Every Wyoming trust has a trustee. The management and creations of trusts is governed by the provisions of Uniform Trust Code- WY Stat § 4-10-101 et seq. The trustee is responsible for managing and distributing assets held in a trust for beneficiaries in accordance with the terms of a trust. A trust can have one trustee or co-trustees. A trust beneficiary is a person who is entitled to receive property that is held in the trust. A trust can be funded with any type of property such as cash, stocks, bonds, mutual funds, or even jewelry or real estate. Under Wyoming law, trustees owe a legal fiduciary duty to the beneficiaries of a trust. This means that trustees have a duty of loyalty and a duty of care. If they fail to fulfill their fiduciary duties, they can be held personally liable to the beneficiaries.
Reasons for Trust Disputes in Wyoming
Typically, trust lawsuits involve beneficiaries alleging wrongdoing by the trustee or trustees. Common reasons for trust litigation include:
- To compel the trustee to provide a copy of the trust
- To obtain an accounting from the trustee
- To ask the court to order the trustee to do certain things, such as make a distribution or follow a provision of the trust agreement
- To recover property that belongs to the trust
- To suspend the trustee’s powers or to remove the trustee for breaching fiduciary duty
Depending on the allegations in the litigation, as a result of the litigation the trustee may be removed and may face personal liability for losses suffered by the trust as a result of their wrongful or negligent actions. WY Stat § 4-10-1001
Types of Trusts in Wyoming
Depending on the needs and goals of the person creating the trust and its beneficiaries, there are many types of trusts. Generally a trust is set up to provide control over how assets are distributed to beneficiaries. However, there are trusts that are set up for even more specific reasons. For example, a spendthrift trust is designed to protect assets from a financially irresponsible beneficiary. Because the assets belong to the trust and not to the beneficiary, neither the beneficiary or the beneficiary’s creditors can access the assets. The trustee has discretion as to how the assets will be distributed for the benefit of the beneficiary.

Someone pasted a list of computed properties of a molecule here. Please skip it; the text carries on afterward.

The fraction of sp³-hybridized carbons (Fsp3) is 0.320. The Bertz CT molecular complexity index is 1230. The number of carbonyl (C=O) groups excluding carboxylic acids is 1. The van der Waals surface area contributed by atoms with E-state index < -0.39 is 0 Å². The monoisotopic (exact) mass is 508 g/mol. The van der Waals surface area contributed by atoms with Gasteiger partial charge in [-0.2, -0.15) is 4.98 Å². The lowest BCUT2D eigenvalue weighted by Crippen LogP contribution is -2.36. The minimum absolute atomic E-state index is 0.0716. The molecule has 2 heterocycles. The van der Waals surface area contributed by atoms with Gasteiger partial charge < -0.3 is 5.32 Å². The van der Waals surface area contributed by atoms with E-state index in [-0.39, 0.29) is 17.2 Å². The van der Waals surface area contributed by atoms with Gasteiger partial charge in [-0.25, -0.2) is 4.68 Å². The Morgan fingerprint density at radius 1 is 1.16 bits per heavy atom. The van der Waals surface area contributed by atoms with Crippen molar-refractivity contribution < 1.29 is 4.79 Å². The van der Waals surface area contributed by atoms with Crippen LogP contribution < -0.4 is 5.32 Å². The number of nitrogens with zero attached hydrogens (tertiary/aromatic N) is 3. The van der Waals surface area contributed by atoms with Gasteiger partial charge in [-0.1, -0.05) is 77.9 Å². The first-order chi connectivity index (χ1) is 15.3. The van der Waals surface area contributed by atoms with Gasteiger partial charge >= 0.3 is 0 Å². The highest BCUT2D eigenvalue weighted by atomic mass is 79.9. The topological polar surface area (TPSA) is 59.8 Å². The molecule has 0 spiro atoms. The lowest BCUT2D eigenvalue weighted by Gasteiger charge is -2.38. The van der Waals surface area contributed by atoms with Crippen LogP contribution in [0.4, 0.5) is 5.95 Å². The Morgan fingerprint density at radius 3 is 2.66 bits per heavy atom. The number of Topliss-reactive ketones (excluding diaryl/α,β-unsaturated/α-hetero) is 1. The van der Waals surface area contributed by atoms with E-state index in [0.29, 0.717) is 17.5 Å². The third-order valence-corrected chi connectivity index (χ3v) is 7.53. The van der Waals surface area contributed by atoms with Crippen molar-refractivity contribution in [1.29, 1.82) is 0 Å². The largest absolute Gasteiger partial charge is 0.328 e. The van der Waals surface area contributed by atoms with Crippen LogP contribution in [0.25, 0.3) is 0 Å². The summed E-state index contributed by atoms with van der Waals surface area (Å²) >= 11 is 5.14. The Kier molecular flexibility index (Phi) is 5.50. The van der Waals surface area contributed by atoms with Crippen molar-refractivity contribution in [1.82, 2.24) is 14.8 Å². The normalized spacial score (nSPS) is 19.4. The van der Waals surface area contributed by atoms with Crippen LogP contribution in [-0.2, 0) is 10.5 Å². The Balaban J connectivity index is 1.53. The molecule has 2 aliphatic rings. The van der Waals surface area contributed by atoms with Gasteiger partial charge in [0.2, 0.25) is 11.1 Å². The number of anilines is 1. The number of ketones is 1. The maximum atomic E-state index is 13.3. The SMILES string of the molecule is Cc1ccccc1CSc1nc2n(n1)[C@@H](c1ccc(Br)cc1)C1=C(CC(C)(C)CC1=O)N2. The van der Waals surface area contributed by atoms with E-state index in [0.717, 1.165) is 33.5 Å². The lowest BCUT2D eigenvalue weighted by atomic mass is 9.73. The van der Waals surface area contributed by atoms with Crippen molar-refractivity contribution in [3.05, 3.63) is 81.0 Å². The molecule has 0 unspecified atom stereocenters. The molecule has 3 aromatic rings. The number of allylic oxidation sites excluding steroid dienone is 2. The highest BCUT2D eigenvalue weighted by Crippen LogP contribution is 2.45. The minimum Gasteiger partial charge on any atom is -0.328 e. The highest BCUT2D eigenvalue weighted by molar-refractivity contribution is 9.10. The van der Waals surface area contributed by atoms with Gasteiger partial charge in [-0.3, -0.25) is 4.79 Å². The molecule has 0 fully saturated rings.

A special needs trusts or supplemental needs trusts are set up to provide for dependents who have disabilities. While they are often set up for minors, they can also be set up for adults who have special needs. They are designed to help preserve the beneficiary’s assets while ensuring that they remain eligible for public benefits such as Supplemental Security Income and Medicaid.
Depending on how and when it was created, a trust can be a testamentary trust or an inter vivos trust. An inter vivos trust is created by an individual during their lifetime. The person who creates a trust is known as a grantor or trustor. During their lifetime, the grantor can fund the trust with their property and use it during their lifetime. The grantor is generally also the trustee. After they pass away, the remainder beneficiaries will have access to the assets according to the terms of the trust. The trust is managed by a successor trustee.
A testamentary trust, also known as a will trust, is created by a will and is set up during the estate administration process. In their will, the testator provides that the executor is to set up the trust and states what assets are to be used to fund it. The will also states who the beneficiaries are to be. Oftentimes, testators decide to create a testamentary trust to hold assets for their minor children.
Because each type of trust has a trustee and a trust document, and because there are legalities related to the creating and managing of any type of trust, any type of trust can be the basis of trust litigation.
No Contest Clause in a Wyoming Trust
While any trust can be the center of trust litigation, a trustor can include provisions that are designed to discourage certain types of litigation. A no contest clause in a trust is a provision that requires that a beneficiary who challenges the trust to lose all or a portion of the assets in the trust that they would otherwise be entitled to. While in some jurisdictions no contest clauses in trusts are unenforceable, they are enforceable in Wyoming. In EGW and AW v. First Federal Savings Bank of Sheridan, 413 P.3d 106 (Wyo. 2018) The Wyoming determined that a no contest clause was enforceable even when doing so would deprive minor beneficiaries of their interests under the trust.